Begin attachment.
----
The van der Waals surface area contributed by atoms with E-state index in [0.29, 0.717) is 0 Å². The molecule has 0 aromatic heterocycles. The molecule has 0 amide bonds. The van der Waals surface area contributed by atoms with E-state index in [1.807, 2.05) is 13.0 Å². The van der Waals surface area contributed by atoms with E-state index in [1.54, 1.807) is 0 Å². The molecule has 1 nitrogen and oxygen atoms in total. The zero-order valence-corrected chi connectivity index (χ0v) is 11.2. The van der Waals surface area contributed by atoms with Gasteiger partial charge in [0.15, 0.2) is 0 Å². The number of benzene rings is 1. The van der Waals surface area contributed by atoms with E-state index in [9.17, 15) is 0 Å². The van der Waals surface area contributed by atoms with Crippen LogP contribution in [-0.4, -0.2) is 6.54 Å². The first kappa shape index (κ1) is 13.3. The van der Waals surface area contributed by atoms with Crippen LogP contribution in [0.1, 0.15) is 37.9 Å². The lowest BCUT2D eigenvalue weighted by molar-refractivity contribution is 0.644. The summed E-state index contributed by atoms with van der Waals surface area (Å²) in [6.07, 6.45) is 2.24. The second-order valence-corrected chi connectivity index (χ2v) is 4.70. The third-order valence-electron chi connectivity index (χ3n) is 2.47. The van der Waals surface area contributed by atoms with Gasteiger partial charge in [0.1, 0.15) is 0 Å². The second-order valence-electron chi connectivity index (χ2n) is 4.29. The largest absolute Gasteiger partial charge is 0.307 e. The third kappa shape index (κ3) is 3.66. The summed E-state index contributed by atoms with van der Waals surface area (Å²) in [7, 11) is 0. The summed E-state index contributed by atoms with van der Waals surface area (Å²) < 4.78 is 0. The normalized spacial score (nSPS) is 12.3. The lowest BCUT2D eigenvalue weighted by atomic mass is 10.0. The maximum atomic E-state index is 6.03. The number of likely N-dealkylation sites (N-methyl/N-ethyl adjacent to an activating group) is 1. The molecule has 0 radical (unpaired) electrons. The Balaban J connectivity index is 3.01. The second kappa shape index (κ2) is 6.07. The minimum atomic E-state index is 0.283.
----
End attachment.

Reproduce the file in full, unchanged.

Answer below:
The van der Waals surface area contributed by atoms with E-state index in [0.29, 0.717) is 0 Å². The molecule has 0 aromatic heterocycles. The molecule has 0 amide bonds. The van der Waals surface area contributed by atoms with E-state index in [1.807, 2.05) is 13.0 Å². The van der Waals surface area contributed by atoms with E-state index in [1.54, 1.807) is 0 Å². The molecule has 1 nitrogen and oxygen atoms in total. The zero-order valence-corrected chi connectivity index (χ0v) is 11.2. The van der Waals surface area contributed by atoms with Gasteiger partial charge in [0.15, 0.2) is 0 Å². The number of benzene rings is 1. The van der Waals surface area contributed by atoms with E-state index in [9.17, 15) is 0 Å². The van der Waals surface area contributed by atoms with Crippen LogP contribution in [-0.4, -0.2) is 6.54 Å². The first kappa shape index (κ1) is 13.3. The van der Waals surface area contributed by atoms with Crippen LogP contribution in [0.1, 0.15) is 37.9 Å². The lowest BCUT2D eigenvalue weighted by molar-refractivity contribution is 0.644. The summed E-state index contributed by atoms with van der Waals surface area (Å²) in [6.07, 6.45) is 2.24. The second-order valence-corrected chi connectivity index (χ2v) is 4.70. The third-order valence-electron chi connectivity index (χ3n) is 2.47. The van der Waals surface area contributed by atoms with Gasteiger partial charge in [0.1, 0.15) is 0 Å². The second-order valence-electron chi connectivity index (χ2n) is 4.29. The largest absolute Gasteiger partial charge is 0.307 e. The third kappa shape index (κ3) is 3.66. The summed E-state index contributed by atoms with van der Waals surface area (Å²) in [7, 11) is 0. The summed E-state index contributed by atoms with van der Waals surface area (Å²) < 4.78 is 0. The normalized spacial score (nSPS) is 12.3. The lowest BCUT2D eigenvalue weighted by atomic mass is 10.0. The maximum atomic E-state index is 6.03. The number of likely N-dealkylation sites (N-methyl/N-ethyl adjacent to an activating group) is 1. The molecule has 0 radical (unpaired) electrons. The Balaban J connectivity index is 3.01. The second kappa shape index (κ2) is 6.07. The minimum atomic E-state index is 0.283.